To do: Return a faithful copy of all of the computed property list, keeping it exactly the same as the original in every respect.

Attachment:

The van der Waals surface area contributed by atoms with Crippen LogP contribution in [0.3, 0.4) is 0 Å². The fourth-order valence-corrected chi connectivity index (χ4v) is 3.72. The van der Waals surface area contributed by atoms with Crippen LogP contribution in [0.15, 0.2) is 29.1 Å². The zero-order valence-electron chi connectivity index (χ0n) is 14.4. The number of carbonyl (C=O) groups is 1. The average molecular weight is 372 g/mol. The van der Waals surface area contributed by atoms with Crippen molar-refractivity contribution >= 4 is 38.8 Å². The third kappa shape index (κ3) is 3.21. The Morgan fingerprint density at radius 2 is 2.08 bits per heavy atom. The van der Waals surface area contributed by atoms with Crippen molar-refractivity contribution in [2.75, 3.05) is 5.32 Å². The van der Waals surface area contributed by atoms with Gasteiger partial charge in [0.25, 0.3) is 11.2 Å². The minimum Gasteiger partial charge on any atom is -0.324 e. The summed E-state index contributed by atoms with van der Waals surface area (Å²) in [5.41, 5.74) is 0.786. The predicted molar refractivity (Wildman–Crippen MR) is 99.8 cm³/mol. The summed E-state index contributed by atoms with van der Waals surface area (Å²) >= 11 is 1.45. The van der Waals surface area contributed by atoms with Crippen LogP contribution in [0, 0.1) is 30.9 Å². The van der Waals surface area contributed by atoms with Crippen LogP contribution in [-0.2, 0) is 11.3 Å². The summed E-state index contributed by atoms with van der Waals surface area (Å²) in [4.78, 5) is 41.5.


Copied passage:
The van der Waals surface area contributed by atoms with Crippen LogP contribution in [0.3, 0.4) is 0 Å². The fourth-order valence-corrected chi connectivity index (χ4v) is 3.72. The van der Waals surface area contributed by atoms with Crippen LogP contribution in [0.15, 0.2) is 29.1 Å². The zero-order valence-electron chi connectivity index (χ0n) is 14.4. The number of carbonyl (C=O) groups is 1. The average molecular weight is 372 g/mol. The van der Waals surface area contributed by atoms with Crippen molar-refractivity contribution >= 4 is 38.8 Å². The third kappa shape index (κ3) is 3.21. The Morgan fingerprint density at radius 2 is 2.08 bits per heavy atom. The van der Waals surface area contributed by atoms with Crippen molar-refractivity contribution in [2.75, 3.05) is 5.32 Å². The van der Waals surface area contributed by atoms with Gasteiger partial charge in [0.25, 0.3) is 11.2 Å². The minimum Gasteiger partial charge on any atom is -0.324 e. The summed E-state index contributed by atoms with van der Waals surface area (Å²) in [5.41, 5.74) is 0.786. The predicted molar refractivity (Wildman–Crippen MR) is 99.8 cm³/mol. The summed E-state index contributed by atoms with van der Waals surface area (Å²) >= 11 is 1.45. The van der Waals surface area contributed by atoms with Crippen LogP contribution in [0, 0.1) is 30.9 Å². The van der Waals surface area contributed by atoms with Crippen LogP contribution in [-0.2, 0) is 11.3 Å². The summed E-state index contributed by atoms with van der Waals surface area (Å²) in [4.78, 5) is 41.5.